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CHA MEMBERSHIP CALL TO ACTION
CHA's May 30th blast email to members.
by CHA Staff (June 2, 2008)
In April of 2008 a Senate Judiciary Committee approved a bill
known as the Orphan Works Act. Orphan Works are works whose rightful
copyright owner cannot be identified. The Orphan Works Act of 2008
does the following:
1. It changes the 1976 U.S. Copyright Act, and makes it
virtually impossible for artists to protect their work. It allows
anyone to use a design without the copyright holder's permission.
2. It requires artists to attempt to protect their work by
registering it with a digital database system (presumably for a fee,
in addition to the copyright filing fee) when no such system
3. It eliminates statutory damages wherever an infringer
can successfully claim an Orphan Works defense, thus eliminating the
only tool the law provides to prevent deliberate infringement.
4. It allows for an infringer to create and copyright a
derivative work from the original design.
5. It leaves infringing works (and products incorporating
them) subject to seizure in other countries.
Since the legislation was introduced, the Craft & Hobby
Association, along with the Graphic Artists Guild and George Little
Management, hired lobbyist Megan Gray to work on their behalf. She
has spent an inordinate amount of time writing to diverse industry
associations in the plethora of visual art enterprises to alert them
to the legislation and to invite them to help fund this expensive
lobbying endeavor. She has also held in-person meetings with the
Copyright Office multiple times, with Senate offices on the key
Judiciary Committee, House of Representative offices on the key
Judiciary Committee, and with more than 10 additional Hill offices
that will play important roles as the legislation moves through to
enactment. In addition, Ms. Gray has met with Senators, has
scheduled meetings with Representatives, has met with stakeholders
on all sides of this issue, compiled state-specific handouts on the
importance of the visual arts industries, visited trade shows,
published articles, given presentations, and worked with bar
associations to draft appropriate resolutions regarding "orphan
The Orphan Works Act will have a devastating effect on the craft
and hobby industry, especially artists, manufacturers and the entire
art licensing community. This bill will nullify exclusive rights to
artwork, which will be detrimental for everyone involved in creating
art and manufacturing products featuring art. The bill does not even
contain a "notice of use" provision, which means that
copyright owners can do nothing to prevent their works from being
commercially exploited as supposed "orphans."
The bill is now on its way to the Senate floor for a vote by the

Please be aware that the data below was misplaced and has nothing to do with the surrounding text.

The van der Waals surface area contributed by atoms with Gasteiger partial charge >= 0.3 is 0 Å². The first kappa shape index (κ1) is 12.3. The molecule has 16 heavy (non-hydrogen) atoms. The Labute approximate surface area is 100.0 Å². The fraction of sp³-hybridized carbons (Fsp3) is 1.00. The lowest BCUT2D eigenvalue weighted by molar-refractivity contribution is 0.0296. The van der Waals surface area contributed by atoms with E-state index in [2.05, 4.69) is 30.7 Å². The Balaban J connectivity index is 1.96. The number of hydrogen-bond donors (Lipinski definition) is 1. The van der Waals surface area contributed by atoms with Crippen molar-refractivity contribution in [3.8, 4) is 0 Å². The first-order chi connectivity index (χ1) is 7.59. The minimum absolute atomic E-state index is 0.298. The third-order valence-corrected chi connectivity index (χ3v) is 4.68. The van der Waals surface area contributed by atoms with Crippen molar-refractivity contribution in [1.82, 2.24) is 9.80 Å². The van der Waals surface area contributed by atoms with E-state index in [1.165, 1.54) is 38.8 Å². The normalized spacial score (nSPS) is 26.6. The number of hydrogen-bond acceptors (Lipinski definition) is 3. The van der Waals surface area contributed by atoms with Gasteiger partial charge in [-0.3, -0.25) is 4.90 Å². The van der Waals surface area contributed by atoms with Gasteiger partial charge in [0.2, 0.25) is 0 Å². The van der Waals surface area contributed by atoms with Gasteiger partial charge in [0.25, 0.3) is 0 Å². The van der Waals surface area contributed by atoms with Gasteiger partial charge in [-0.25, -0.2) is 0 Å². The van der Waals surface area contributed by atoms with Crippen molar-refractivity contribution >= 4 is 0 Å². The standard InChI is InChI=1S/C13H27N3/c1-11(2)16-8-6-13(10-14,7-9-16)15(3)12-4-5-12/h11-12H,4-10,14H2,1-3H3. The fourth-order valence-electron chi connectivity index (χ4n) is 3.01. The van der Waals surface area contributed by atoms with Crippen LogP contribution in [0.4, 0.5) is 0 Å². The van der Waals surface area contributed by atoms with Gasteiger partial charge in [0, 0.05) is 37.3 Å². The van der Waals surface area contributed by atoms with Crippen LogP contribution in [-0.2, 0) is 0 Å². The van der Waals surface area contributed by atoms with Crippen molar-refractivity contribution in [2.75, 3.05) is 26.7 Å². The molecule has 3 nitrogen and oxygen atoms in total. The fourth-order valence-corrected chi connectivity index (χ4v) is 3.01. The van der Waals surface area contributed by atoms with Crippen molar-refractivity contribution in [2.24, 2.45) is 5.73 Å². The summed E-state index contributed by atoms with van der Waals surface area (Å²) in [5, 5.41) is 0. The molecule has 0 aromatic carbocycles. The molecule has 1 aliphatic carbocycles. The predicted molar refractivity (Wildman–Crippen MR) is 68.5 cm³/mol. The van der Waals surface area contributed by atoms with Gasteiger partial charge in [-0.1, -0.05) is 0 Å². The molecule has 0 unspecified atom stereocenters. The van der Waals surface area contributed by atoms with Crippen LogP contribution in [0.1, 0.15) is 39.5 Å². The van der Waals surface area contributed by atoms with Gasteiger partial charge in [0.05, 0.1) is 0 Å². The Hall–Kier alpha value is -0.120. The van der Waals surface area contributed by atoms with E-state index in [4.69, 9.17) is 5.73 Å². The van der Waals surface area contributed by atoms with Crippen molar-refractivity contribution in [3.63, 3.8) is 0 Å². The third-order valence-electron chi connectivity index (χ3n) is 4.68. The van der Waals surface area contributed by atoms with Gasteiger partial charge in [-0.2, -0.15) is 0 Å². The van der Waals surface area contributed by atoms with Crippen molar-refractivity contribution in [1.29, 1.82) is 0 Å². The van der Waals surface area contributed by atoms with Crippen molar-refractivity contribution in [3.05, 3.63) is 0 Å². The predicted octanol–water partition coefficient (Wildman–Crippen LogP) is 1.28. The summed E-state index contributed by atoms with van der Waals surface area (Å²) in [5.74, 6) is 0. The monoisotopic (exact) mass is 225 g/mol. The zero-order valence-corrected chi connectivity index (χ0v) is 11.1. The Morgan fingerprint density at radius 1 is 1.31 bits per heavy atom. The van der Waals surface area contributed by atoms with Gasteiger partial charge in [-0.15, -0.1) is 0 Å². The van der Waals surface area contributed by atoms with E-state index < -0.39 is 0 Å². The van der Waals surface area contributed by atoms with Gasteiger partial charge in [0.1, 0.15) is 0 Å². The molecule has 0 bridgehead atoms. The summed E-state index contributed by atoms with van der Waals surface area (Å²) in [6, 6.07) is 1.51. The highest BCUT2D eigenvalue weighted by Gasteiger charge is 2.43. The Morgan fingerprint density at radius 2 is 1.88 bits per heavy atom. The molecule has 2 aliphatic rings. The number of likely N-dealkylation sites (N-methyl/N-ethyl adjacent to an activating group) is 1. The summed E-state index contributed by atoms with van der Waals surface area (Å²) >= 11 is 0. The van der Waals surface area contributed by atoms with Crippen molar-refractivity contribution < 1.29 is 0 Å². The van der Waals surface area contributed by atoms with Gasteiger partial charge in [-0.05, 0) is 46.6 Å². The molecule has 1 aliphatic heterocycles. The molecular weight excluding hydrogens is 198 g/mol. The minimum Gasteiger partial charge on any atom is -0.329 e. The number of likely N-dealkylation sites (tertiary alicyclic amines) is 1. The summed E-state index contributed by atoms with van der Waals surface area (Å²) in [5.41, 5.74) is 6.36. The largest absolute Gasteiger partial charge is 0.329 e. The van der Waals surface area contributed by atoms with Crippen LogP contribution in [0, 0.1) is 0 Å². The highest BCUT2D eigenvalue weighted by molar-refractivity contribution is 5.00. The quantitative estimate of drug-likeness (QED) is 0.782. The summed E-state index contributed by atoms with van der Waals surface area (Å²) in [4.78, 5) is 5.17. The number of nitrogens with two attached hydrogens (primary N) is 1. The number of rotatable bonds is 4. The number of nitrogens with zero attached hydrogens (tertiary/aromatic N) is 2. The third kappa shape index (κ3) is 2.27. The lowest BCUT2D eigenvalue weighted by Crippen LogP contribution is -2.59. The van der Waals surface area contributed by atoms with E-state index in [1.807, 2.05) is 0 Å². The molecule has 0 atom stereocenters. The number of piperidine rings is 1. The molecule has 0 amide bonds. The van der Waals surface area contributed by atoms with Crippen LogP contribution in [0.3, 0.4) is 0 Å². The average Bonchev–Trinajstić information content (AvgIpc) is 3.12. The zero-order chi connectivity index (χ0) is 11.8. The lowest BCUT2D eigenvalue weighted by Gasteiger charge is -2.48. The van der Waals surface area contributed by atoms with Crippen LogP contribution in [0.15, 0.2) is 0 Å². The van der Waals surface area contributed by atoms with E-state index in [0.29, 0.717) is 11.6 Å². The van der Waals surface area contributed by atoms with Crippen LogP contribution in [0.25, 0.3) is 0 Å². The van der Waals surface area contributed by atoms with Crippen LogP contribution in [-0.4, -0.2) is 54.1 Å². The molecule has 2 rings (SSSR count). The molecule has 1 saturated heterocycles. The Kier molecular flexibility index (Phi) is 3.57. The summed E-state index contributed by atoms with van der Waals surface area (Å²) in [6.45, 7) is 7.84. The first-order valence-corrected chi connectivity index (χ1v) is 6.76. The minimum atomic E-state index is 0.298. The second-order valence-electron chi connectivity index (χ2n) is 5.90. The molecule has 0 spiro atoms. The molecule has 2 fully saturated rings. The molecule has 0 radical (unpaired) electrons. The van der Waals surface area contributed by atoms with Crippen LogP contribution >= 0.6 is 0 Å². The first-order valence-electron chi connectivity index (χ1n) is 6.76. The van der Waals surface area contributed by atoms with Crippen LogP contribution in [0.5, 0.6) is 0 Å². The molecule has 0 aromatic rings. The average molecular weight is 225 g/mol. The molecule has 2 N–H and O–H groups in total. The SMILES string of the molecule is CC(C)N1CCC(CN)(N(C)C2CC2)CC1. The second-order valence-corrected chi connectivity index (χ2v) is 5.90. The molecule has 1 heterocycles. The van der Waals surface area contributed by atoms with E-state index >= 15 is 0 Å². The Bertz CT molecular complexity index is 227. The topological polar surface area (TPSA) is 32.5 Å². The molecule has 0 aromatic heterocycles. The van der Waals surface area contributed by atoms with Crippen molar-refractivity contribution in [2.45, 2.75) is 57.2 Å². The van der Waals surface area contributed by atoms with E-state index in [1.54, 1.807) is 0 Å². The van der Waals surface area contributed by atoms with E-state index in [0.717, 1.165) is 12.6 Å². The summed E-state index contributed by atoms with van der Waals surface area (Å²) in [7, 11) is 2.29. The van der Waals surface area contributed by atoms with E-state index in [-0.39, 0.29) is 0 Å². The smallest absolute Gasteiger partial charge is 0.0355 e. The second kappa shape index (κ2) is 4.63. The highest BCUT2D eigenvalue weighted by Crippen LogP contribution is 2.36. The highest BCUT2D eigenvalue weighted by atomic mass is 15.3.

full Senate. CHA urges its members to take action! Write to your
senators, asking them to halt all progress on the bill until it is
amended, and ask them to vote against the bill if it is NOT amended
to protect visual artists and to include, at a minimum, a publicly
accessible "notice of use" filing. Letters to senators
should include in the first paragraph information regarding the
writer (especially noting if he is a constituent), the name of the
bill ("The Shawn Bentley Orphan Works Act of 2008" S.
2913), and the writer's position, particularly as to the
"notice of use" provision.
The link below can help you get started. Click on the link for a
sample letter to use. You may also personalize your own letter. Just
by taking a few minutes of your time, a letter will automatically be
emailed to the U.S. Senate. We recommend you also print out the
letter and mail it.
Take action by [copying this url and pasting it into your
In addition, as of mid-May 2008, the House Subcommittee on
Courts, Intellectual Property, and the Internet has approved an
"orphan works" bill that is an improvement over past bills
and which contains a "notice of use" provision. However,
this "notice of use" is not publicly accessible for review
by copyright owners. Even in its hidden role, many stakeholders are
fighting to strip this provision to the bill. The visual art groups
are, of course, fighting to keep it in and to make it an open
archive. The next step in the process is unclear, as the bill's
sponsors have indicated that they will be working to address a
variety of provisions. At some future point, it is expected that the
bill will be presented to the House Committee on the Judiciary for a
vote, perhaps in amended form. Once it is more apparent what the
Judiciary Committee will be presented with, the Craft & Hobby
Association will alert its members and recommend action as may be
appropriate. In the meantime, Megan Gray will continue her extensive
efforts to influence the legislation.
Thank you for taking the time! Together we can make a difference.
List of Senators and District Office addresses:
Orphan Works Opposition Headquarters: http://www.owoh.org
Questions? Contact Keri Cunningham, Marketing Manager, at email@example.com
or by phone at 201-835-1229.